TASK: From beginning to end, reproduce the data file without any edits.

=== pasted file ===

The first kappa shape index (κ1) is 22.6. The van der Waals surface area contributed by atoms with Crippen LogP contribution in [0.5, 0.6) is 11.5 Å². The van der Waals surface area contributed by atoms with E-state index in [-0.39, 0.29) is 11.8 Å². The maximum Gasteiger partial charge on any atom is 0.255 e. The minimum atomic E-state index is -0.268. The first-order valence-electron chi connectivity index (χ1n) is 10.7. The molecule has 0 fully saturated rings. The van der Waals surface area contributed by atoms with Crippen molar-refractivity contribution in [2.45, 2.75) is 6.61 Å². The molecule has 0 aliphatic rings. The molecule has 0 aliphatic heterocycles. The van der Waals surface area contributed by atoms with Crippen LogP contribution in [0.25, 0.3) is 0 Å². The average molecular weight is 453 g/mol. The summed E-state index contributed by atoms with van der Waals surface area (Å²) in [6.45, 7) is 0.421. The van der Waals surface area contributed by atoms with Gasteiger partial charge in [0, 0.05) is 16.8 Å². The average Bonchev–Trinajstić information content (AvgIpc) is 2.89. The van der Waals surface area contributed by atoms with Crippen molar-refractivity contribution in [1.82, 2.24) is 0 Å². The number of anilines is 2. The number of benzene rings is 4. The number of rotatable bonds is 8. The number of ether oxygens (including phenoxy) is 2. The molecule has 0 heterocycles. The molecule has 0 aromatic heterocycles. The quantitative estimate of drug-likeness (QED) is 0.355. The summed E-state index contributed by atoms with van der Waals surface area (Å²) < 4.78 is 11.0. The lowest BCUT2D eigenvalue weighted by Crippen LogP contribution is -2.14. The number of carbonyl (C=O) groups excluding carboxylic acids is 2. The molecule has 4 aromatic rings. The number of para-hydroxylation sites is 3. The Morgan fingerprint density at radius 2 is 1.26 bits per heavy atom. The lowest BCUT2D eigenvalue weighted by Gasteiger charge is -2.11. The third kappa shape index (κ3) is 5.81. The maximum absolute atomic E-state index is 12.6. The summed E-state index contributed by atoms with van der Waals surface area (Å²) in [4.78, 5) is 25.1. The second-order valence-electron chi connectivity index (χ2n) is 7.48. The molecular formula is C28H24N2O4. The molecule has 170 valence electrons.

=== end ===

The first kappa shape index (κ1) is 22.6. The van der Waals surface area contributed by atoms with Crippen LogP contribution in [0.5, 0.6) is 11.5 Å². The van der Waals surface area contributed by atoms with E-state index in [-0.39, 0.29) is 11.8 Å². The maximum Gasteiger partial charge on any atom is 0.255 e. The minimum atomic E-state index is -0.268. The first-order valence-electron chi connectivity index (χ1n) is 10.7. The molecule has 0 fully saturated rings. The van der Waals surface area contributed by atoms with Crippen molar-refractivity contribution in [2.45, 2.75) is 6.61 Å². The molecule has 0 aliphatic rings. The molecule has 0 aliphatic heterocycles. The van der Waals surface area contributed by atoms with Crippen LogP contribution in [0.25, 0.3) is 0 Å². The average molecular weight is 453 g/mol. The summed E-state index contributed by atoms with van der Waals surface area (Å²) in [6.45, 7) is 0.421. The van der Waals surface area contributed by atoms with Gasteiger partial charge in [0, 0.05) is 16.8 Å². The average Bonchev–Trinajstić information content (AvgIpc) is 2.89. The van der Waals surface area contributed by atoms with Crippen molar-refractivity contribution in [1.82, 2.24) is 0 Å². The number of anilines is 2. The number of benzene rings is 4. The number of rotatable bonds is 8. The number of ether oxygens (including phenoxy) is 2. The molecule has 0 heterocycles. The molecule has 0 aromatic heterocycles. The quantitative estimate of drug-likeness (QED) is 0.355. The summed E-state index contributed by atoms with van der Waals surface area (Å²) < 4.78 is 11.0. The lowest BCUT2D eigenvalue weighted by Crippen LogP contribution is -2.14. The number of carbonyl (C=O) groups excluding carboxylic acids is 2. The molecule has 4 aromatic rings. The number of para-hydroxylation sites is 3. The Morgan fingerprint density at radius 2 is 1.26 bits per heavy atom. The lowest BCUT2D eigenvalue weighted by Gasteiger charge is -2.11. The third kappa shape index (κ3) is 5.81. The maximum absolute atomic E-state index is 12.6. The summed E-state index contributed by atoms with van der Waals surface area (Å²) in [4.78, 5) is 25.1. The second-order valence-electron chi connectivity index (χ2n) is 7.48. The molecular formula is C28H24N2O4. The molecule has 170 valence electrons.